Gender has been described to interact with multiple preoperative factors as well as cardiac surgery outcomes.[36] Female gender has been positively associated with preoperative frailty, psychological disease and dementia in cardiac surgery patients.[36] The results of our study confirm the well-investigated relationship between female gender and chronic pain.[26,27] When defining interventions to improve outcome following cardiac surgery based on preoperative risk stratification, gender-related disparities should be taken into consideration.

Our study confirmed the existing relationship between chronic pain and HRQL. In general, polypharmacy, physical inactivity, reduced self-reliance and social isolation leads to an increase in health consumption, pain and poor HRQL.[11,27,28,37,38] In addition, several studies found that pain adversely affects recovery and HRQL, and that the impact correlated with the severity of pain.[27,28,37] In patients with chronic pain in our study, mental and physical HRQL were lower prior to surgery and physical HRQL was worse one year after surgery compared to patients without chronic pain (p < 0.001). Understanding factors that are related to HRQL in older people can be used to preoperatively accommodate patients' needs and preserve quality of life.

Risk stratification should lead to individualized evaluation and preparation for surgery. However, evidence for pre-habilitation is limited for cardiac surgery patients. However, preoperative exercise has been demonstrated to improve functional recovery.[39] Optimization of treatment expectations by a simple psychological intervention have shown to improve disability.[40] Currently, trials on pre-habilitation are being performed in cardiac surgery patients, but the results have to be awaited.[41,42]

Comprehensive evaluation of pharmacotherapy should be part of each preoperative assessment, but deserves additional attention of, for example, a pharmacist or geriatrician in patients with polypharmacy. Patients suffering from chronic pain preoperatively should receive an individualized perioperative pain management plan, depending on their preoperative situation. Within this plan, additional pharmacotherapy, locoregional anesthesia and/or non-pharmacological interventions including may be considered to treat acute postoperative pain and prevent the increase of chronic pain symptoms following cardiac surgery.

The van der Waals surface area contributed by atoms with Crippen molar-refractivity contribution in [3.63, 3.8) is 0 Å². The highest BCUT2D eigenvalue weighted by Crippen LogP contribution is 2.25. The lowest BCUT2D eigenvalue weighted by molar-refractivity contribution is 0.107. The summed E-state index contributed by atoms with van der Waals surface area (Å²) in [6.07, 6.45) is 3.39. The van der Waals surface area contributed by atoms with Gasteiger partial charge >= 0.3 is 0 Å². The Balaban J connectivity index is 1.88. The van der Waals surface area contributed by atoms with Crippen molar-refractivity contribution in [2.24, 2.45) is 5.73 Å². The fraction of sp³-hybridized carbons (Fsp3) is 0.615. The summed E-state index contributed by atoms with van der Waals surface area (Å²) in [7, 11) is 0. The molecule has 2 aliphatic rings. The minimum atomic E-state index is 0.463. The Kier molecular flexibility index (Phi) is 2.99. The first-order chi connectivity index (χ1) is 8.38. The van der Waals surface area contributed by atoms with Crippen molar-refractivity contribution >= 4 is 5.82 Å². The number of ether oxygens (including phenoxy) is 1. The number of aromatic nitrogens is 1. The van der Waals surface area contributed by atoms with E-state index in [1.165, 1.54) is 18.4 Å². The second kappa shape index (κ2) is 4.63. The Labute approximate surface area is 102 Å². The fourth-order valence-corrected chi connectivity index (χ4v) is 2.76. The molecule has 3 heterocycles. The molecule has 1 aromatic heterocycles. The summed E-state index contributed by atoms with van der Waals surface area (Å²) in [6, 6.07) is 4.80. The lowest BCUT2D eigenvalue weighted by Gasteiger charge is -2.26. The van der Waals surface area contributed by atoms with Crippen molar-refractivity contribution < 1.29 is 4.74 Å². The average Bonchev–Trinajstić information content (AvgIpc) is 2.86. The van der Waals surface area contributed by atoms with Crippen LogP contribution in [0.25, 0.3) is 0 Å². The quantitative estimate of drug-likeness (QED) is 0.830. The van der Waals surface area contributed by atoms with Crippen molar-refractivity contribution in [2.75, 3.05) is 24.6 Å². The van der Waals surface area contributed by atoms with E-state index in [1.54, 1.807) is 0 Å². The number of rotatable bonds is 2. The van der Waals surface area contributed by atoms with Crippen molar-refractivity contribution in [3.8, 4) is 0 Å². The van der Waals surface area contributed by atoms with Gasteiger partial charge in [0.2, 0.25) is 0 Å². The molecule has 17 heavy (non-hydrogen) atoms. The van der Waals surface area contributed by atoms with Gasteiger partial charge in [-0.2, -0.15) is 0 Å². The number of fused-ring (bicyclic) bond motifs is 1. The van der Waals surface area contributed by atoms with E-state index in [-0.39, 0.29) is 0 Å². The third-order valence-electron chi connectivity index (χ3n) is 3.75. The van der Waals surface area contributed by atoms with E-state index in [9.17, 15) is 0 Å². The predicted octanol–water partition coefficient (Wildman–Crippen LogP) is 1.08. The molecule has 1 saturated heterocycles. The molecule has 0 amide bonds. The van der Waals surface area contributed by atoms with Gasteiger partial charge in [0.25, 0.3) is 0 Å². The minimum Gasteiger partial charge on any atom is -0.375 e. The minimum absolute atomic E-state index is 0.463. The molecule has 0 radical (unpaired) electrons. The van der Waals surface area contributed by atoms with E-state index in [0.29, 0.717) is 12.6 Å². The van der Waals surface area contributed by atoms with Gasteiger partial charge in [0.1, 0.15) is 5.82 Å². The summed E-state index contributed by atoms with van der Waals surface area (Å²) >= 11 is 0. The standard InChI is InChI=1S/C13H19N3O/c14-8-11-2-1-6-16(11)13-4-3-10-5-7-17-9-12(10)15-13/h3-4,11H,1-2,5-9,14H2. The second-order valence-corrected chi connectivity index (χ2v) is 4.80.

The following limitations should be considered. First, pain was determined by a health survey that was not specifically designed to assess pain or pain interference. This study population reported pain within the last 4 weeks at 12 months follow up after surgery, and defined it as chronic pain.[43] Unfortunately, differentiation between thoracic pain, wound pain, chest pain, pain due to the surgical procedure or other pain, and type of pain (i.e., neuropathic, musculoskeletal, inflammatory, or mechanical pain) was not possible.[43] Second, a single point estimate was used for the incidence of chronic pain which may have resulted in an underestimation. Besides, the ageing process may account for differences in pain signaling and perception, causing an inconsistence and variety in pain measurements. More specific, with ageing a loss in structure and function of peripheral nerves occurs.[10,44] Due to a decrease in the spread and magnitude of brain activation in response to pain in elderly, pain thresholds might be higher.[10,44] On the other hand, endogenous pain modulation in elderly shows age-related impairment.[10,44] In particular, inhibitory systems were reported to be affected, resulting in lower capacities to modulate pain. This inadequacy to modulate pain leads to an increased risk for chronic pain. Finally, we did not register age-dependent conditions such as arthrosis and neurological conditions which may be related to frailty as well as to chronic pain. Further analysis of the reason for frailty may improve the prediction of chronic postoperative pain. Future research to explore these current findings should determine pain using patient diaries with validated pain assessments.